There Is No Excuse for Child Abuse, Not Even for Adrian Peterson

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Right on the heels of  the Ray Rice domestic violence incident, NFL star Adrian Peterson was charged with negligent injury to a child. Known for being the best running back for the Minnesota Vikings, Peterson allegedly punished his 4-year-old son by whipping him with a tree branch, leaving cuts and bruises on the boy’s legs, backs, buttocks, hand and scrotum.

This subject is something I am really passionate about, and I was in absolute shock when Peterson gave a statement to the police following the incident claiming he felt confident in his actions, and is thankful for what spanking has done to him in his life. Each parent is responsible for choosing the way he or she disciplines his or her child, but if we start to say spanking is acceptable, how will we ever be able to set boundaries and limits? In typical NFL handling of these cases, Peterson was suspended from a game and no further action is being taken until the official police investigation is complete.

Last week I referenced the punishment for the father of a child who died as a result of being left in a hot car. That father was charged with murder. In the case of Adrian Peterson, I ask you what would happen if Peterson gave one more hit as opposed to the 10-15 lashes his poor child received, and that final hit resulted in the child’s death? Would he be let off because he didn’t intend to hurt the child? Would it be accepted like it is now, because that’s the way he grew up and spanking does “good”? I find it appalling that excuses are being made to justify what allows parents to discipline their children in this way.

Legislation is proposed all the time to stop acts of abuse toward children, and yet this incident has the potential to make parents think it’s OK to discipline their children in this way. I do not doubt that Peterson is telling the truth when he claims his intentions were harmless, but I do doubt that he feels any kind of remorse or is aware that his actions were wrong. In 2013, Peterson’s other two-year-old son was killed by his ex-girlfriend’s partner. Although Peterson had only found out about the child three months prior to his tragic death, one would have thought it would make him change his own actions.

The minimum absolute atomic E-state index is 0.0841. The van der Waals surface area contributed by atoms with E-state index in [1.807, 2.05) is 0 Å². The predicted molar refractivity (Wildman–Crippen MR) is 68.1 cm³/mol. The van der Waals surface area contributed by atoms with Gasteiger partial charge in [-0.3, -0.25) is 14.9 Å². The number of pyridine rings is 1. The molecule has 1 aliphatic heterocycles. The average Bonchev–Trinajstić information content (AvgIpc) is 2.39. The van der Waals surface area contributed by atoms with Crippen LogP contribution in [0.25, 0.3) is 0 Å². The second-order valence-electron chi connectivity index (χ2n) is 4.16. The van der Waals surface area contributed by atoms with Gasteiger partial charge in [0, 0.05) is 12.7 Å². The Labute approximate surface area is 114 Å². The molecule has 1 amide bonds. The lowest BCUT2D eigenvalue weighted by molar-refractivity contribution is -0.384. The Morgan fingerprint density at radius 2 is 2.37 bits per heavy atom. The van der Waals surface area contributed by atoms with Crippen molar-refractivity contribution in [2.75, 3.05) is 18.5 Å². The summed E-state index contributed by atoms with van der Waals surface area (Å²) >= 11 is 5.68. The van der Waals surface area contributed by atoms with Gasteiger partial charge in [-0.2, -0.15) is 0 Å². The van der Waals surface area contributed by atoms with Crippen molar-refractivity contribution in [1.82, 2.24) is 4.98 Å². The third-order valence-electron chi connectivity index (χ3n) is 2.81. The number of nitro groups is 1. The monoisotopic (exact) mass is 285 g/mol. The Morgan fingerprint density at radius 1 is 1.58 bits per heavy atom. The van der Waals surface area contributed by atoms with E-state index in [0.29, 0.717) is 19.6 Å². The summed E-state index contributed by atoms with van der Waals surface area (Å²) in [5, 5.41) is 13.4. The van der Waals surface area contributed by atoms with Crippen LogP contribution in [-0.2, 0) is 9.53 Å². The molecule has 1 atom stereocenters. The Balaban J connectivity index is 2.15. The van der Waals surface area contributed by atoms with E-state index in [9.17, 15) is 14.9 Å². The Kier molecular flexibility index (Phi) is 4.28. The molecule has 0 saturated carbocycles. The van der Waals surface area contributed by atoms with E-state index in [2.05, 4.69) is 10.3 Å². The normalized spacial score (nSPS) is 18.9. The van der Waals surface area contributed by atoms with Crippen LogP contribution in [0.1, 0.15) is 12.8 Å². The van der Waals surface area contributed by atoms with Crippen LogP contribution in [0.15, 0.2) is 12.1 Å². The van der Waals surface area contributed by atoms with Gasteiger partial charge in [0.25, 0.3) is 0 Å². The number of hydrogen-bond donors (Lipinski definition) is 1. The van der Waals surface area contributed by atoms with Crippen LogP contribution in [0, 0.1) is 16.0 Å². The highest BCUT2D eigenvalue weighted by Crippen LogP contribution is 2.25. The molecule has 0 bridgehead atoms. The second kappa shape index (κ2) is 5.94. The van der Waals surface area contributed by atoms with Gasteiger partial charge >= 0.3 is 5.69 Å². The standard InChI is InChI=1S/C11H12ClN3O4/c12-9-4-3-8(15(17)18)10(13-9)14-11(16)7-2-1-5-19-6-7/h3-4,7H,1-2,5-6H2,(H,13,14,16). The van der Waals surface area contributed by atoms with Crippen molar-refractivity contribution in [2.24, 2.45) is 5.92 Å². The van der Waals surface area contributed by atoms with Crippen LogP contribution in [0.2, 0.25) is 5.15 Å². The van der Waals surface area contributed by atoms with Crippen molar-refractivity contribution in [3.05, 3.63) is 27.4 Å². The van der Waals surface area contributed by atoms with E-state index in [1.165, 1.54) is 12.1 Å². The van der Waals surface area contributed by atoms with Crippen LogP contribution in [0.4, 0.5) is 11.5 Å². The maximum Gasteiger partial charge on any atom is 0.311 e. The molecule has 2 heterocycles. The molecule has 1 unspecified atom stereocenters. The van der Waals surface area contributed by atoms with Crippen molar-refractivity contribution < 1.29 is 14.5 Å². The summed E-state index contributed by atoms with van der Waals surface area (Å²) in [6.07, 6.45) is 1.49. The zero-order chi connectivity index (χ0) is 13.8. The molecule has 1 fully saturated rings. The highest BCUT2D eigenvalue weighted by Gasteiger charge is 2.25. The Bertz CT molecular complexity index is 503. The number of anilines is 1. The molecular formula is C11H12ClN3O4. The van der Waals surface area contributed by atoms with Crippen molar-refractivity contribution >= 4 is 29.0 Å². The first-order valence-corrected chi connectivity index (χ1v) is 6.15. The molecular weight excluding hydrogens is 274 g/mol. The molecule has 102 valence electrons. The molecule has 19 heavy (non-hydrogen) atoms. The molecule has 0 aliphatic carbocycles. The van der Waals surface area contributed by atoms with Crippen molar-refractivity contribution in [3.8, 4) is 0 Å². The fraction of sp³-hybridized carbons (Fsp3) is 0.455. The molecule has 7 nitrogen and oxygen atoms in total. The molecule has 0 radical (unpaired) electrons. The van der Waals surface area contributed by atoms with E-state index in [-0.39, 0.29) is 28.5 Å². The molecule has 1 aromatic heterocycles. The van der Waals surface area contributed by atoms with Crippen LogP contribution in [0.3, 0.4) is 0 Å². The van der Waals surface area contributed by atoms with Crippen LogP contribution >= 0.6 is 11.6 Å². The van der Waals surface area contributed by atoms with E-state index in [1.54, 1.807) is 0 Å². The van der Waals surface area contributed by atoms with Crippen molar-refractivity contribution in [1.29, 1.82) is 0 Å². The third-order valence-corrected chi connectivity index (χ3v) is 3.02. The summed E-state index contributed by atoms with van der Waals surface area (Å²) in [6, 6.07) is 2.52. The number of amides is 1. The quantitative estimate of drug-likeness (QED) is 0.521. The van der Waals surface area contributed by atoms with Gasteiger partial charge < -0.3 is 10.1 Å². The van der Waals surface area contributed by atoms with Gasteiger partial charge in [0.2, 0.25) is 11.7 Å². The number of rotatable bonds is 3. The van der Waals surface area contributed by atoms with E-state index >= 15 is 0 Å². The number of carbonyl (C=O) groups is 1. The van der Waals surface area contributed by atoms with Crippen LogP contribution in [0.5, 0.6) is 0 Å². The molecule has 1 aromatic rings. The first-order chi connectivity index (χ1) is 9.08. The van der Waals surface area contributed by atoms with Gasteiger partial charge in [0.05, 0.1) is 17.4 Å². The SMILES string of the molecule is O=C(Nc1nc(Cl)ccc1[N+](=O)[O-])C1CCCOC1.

All it takes is one hit in the wrong area, or with a certain amount of force, to cause serious harm and fall under the realm of child abuse. NFL players have the responsibility not only to be great athletes but also to be good role models. With the influx of recent incidents involving NFL players and their mistreatment of the law, I worry what effect this will have on the general public. Yes people make mistakes, yes people can change, but we should not be encouraging this behavior by making excuses. Each article I read about Rice and Peterson is drenched in excuse after excuse, each justifying the simple fact that these acts are wrong. In my opinion, if these acts of abuse were done by anyone else not in the public eye, I can guarantee the punishment would be a lot different.

Hannah Kaye
Hannah Kaye is originally from London, now living in New York. Recently graduated with an MA in criminal justice from John Jay College. Strong contenders for things she is most passionate about are bagels and cupcakes. Contact Hannah at



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